Alice and Blood Money, two disparate yet profoundly connected works being released the same day (May 7), are credited solely to Tom Waits, which is a bit like recognizing only the shopkeeper for the loaf of bread without acknowledging those who baked it and provided the ingredients. They're recognizably Waits albums--they possess the voice of a carnival barker too long at the freak show and the melody of a merry-go-round spinning recklessly out of control--but that shouldn't diminish the contributions of others, including long-dead ghosts who peer over shoulders hunched over out-of-tune pianos and peek through lyric sheets written in ink and blood. Foremost among Waits' collaborators is wife Kathleen Brennan, who provides equal doses of melody and mood; her words are Waits'words, make no mistake. And stage director Robert Wilson--Waco-raised, University of Texas-educated--is an equal co-conspirator: Alice, whose origins date back to 1991,represents his second collaboration with Waits and Brennan for the German stage; Blood Money, born in 2000 in a Copenhagen auditorium, follows as the third.
But equally important are the influences behind each work: Alice was adapted, more or less, from Lewis Carroll's cracked Alice in Wonderland and Through the Looking Glass; how appropriate that Waits should romp around a stage with the White Rabbit and the Mad Hatter, his spiritual kin. Though bootlegs have long circulated of the 1992 performances at the Thalia Theater in Hamburg, the new version is considerably different: Songs have been added and deleted till it's almost a wholly different take; one need not know its history to appreciate its impact.
The same goes with Blood Money, adapted from Georg Büchner's 1837 play about madness and murder, Woyzeck, which the playwright never completed. He died of typhus before he was 24, leaving only a mishmash manuscript of half-completed pages and faded notes. That Waits and Brennan would be drawn to such material--the play deals with a soldier who sells his body for a doctor's bizarro experiments, then kills the mother of his child after he catches her wearing earrings given to her by another man--seems natural, if not inevitable. The couple fill in Büchner's blanks with their own muddle of music, a hodgepodge of rollicking circus-tent screams and blood-bath reflections. With Büchner ever present, the trio make perfect partners in crime; the dead and living wield the same dripping knife.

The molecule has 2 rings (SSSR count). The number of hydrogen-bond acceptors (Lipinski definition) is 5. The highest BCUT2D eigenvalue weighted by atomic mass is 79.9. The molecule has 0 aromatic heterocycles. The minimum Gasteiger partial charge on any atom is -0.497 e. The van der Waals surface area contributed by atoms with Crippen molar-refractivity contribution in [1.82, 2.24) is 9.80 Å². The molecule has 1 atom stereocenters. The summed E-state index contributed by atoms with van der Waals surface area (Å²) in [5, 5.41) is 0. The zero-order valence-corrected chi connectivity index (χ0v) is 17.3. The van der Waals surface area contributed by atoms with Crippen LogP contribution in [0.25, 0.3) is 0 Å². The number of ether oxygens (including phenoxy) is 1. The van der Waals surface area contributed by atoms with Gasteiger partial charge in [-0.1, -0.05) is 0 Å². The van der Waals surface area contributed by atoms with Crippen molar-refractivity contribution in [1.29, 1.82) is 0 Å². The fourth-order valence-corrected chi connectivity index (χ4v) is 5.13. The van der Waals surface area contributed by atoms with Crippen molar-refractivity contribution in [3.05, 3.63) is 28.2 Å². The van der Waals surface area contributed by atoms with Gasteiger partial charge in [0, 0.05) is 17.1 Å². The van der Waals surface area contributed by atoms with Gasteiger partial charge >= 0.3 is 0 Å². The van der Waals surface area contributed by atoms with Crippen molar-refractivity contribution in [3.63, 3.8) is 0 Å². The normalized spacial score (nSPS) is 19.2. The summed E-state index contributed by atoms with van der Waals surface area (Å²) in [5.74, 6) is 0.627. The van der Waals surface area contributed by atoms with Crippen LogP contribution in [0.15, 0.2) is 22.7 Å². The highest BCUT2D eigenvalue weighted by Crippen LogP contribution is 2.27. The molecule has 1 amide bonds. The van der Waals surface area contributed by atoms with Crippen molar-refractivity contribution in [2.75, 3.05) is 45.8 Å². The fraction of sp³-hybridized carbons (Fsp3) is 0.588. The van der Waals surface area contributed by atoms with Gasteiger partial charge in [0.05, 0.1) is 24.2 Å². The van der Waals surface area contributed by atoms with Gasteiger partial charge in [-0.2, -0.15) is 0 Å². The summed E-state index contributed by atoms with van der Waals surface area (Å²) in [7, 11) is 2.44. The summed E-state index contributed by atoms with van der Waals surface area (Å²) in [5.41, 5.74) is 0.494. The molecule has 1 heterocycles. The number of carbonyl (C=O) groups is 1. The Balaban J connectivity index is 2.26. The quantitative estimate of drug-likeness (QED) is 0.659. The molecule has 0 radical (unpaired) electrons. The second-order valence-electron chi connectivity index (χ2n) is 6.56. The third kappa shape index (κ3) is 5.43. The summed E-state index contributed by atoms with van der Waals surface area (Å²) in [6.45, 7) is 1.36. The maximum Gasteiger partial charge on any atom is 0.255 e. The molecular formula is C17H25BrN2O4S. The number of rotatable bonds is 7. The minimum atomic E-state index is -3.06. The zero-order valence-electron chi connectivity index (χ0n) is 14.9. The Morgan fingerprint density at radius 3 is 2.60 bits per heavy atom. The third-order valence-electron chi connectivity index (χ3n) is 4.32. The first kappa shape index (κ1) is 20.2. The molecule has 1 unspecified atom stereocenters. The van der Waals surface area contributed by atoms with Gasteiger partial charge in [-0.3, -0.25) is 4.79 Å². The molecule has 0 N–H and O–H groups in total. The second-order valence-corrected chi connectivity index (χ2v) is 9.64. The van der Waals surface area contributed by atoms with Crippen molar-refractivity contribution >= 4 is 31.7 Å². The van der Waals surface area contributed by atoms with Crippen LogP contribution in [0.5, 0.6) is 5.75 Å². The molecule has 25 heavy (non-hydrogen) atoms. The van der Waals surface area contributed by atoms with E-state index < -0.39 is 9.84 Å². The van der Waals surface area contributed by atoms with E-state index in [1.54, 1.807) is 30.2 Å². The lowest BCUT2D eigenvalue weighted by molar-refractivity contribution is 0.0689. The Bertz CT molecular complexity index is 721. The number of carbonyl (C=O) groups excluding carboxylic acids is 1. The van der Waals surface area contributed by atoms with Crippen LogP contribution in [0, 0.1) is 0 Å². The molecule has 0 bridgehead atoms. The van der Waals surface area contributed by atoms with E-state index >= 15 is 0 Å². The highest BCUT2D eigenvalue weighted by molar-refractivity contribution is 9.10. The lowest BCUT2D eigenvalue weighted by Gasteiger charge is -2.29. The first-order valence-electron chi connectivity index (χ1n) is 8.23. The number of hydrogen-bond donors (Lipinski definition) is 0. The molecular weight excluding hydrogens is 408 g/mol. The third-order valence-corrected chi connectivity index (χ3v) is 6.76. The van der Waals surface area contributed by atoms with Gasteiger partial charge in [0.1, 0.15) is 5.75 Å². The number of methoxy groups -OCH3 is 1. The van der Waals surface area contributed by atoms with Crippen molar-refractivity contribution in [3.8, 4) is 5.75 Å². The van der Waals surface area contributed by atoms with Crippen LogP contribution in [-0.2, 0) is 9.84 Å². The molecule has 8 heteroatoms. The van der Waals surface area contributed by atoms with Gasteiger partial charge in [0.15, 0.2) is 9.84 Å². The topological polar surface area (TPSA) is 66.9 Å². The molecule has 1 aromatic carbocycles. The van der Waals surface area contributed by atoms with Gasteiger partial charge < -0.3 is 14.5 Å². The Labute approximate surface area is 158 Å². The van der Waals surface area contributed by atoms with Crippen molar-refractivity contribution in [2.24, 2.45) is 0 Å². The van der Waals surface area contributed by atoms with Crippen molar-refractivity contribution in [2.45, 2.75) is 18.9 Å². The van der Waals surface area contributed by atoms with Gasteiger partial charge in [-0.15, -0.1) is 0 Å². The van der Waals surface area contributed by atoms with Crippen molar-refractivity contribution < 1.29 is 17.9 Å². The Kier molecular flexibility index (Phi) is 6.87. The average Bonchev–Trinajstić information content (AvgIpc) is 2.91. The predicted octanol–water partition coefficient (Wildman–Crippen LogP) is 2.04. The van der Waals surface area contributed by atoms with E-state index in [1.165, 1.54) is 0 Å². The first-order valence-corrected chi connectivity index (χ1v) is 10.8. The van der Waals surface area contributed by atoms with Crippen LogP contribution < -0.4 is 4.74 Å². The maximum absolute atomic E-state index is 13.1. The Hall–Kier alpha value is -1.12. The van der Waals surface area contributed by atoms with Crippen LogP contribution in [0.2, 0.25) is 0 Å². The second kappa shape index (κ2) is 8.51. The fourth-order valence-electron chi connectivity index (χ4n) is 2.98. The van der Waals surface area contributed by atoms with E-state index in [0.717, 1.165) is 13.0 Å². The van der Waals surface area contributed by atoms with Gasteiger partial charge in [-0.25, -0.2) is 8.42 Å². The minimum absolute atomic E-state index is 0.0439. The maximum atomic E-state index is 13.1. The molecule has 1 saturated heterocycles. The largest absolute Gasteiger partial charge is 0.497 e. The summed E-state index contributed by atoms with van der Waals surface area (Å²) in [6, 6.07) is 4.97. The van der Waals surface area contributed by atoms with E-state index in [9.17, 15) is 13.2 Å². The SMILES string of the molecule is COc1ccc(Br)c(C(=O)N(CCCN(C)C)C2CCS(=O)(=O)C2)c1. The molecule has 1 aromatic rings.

These two remarkable albums stroll, hand in hand, down a bleak and treacherous path; they hint at the barely contained hideousness and insanity lurking behind the thin veneer of beauty and calm of everyday life--the murder of the mundane. Both discs overflow with the promise of a bloodletting; there are so many shared references to razors and knives, to secret kisses containing "madness with the bliss," to drowning in rivers of misery and pools of guilt. To listen to the albums without knowing their respective back stories is to think them a double-disc concept album about the gruesome and grotesque lurking among us all; Waits merely acts as narrator, pointing out the monsters among the mortals as they stroll to their doom. "We're all mad here," he growls on Alice; "everything goes to hell," he reiterates on Blood Money, echoing the cuckold of Büchner's play, who figures since we're all doomed anyway we might as well fuck up and fuck around while we can.
But at most, the albums are separated by their use of instruments: Alice plays more like a musical, crammed as it is with French horns and cellos and violas; it's as soothing as it is disquieting, offering lullabies croaked by the voice of death. Blood Money is more dissonant and more disturbed; it sounds like all of Waits' post-Swordfishtrombones albums mashed into a tidal wave of paranoia and rage. In short, it's some bleak and beautiful shit--a Cabaret where the emcee never leaves the stage.
It's so much metaphor set to such strange, strangled music; this is Bone Machine territory--Alice was written around the same time--with the smell of death commingled with the heavenly scent of cotton candy. (Waits once said his music owes as much to the carnival scenes from Strangers on a Train as from, oh, Kurt Weill and Cole Porter by way of Captain Beefheart.) They're hardly identical works: Alice runs rampant with oddball characters, an assortment of sleazos and pervs and sideshow attractions: Table Top Joe, who's little more than two hands playing Stravinsky on a baby grand at the Sands; little Hans, who wears women's undergarments at the Reeperbahn; and poor Edward, who had a woman's face permanently affixed on the other side of his head ("to remove it would kill him"). If Blood Money proffers a narrative (its theme: "If there's one thing you can say about mankind/There's nothing kind about man"), then Alice is the nightmare one has after the telling of the tale.
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